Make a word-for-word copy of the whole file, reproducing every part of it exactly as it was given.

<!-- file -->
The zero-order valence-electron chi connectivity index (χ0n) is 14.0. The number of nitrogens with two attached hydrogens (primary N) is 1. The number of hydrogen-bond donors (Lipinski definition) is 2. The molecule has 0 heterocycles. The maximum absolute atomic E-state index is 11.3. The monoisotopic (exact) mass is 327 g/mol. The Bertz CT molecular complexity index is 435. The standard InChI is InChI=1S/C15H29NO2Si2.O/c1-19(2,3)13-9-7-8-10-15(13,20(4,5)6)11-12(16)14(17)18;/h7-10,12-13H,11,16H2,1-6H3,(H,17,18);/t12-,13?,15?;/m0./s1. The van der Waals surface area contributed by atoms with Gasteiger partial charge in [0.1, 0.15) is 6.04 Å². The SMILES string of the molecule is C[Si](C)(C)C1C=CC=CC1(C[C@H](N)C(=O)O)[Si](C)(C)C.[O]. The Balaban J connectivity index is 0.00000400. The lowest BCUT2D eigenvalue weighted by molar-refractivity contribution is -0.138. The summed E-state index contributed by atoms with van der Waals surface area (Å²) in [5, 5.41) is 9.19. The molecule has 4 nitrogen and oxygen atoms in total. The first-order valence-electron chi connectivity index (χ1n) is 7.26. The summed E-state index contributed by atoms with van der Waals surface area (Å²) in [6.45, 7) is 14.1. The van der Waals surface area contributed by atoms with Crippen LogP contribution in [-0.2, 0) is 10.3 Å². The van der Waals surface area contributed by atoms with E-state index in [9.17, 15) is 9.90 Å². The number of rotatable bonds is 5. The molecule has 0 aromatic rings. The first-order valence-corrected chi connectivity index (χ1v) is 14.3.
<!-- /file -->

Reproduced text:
The zero-order valence-electron chi connectivity index (χ0n) is 14.0. The number of nitrogens with two attached hydrogens (primary N) is 1. The number of hydrogen-bond donors (Lipinski definition) is 2. The molecule has 0 heterocycles. The maximum absolute atomic E-state index is 11.3. The monoisotopic (exact) mass is 327 g/mol. The Bertz CT molecular complexity index is 435. The standard InChI is InChI=1S/C15H29NO2Si2.O/c1-19(2,3)13-9-7-8-10-15(13,20(4,5)6)11-12(16)14(17)18;/h7-10,12-13H,11,16H2,1-6H3,(H,17,18);/t12-,13?,15?;/m0./s1. The van der Waals surface area contributed by atoms with Gasteiger partial charge in [0.1, 0.15) is 6.04 Å². The SMILES string of the molecule is C[Si](C)(C)C1C=CC=CC1(C[C@H](N)C(=O)O)[Si](C)(C)C.[O]. The Balaban J connectivity index is 0.00000400. The lowest BCUT2D eigenvalue weighted by molar-refractivity contribution is -0.138. The summed E-state index contributed by atoms with van der Waals surface area (Å²) in [5, 5.41) is 9.19. The molecule has 4 nitrogen and oxygen atoms in total. The first-order valence-electron chi connectivity index (χ1n) is 7.26. The summed E-state index contributed by atoms with van der Waals surface area (Å²) in [6.45, 7) is 14.1. The van der Waals surface area contributed by atoms with Crippen LogP contribution in [-0.2, 0) is 10.3 Å². The van der Waals surface area contributed by atoms with E-state index in [9.17, 15) is 9.90 Å². The number of rotatable bonds is 5. The molecule has 0 aromatic rings. The first-order valence-corrected chi connectivity index (χ1v) is 14.3.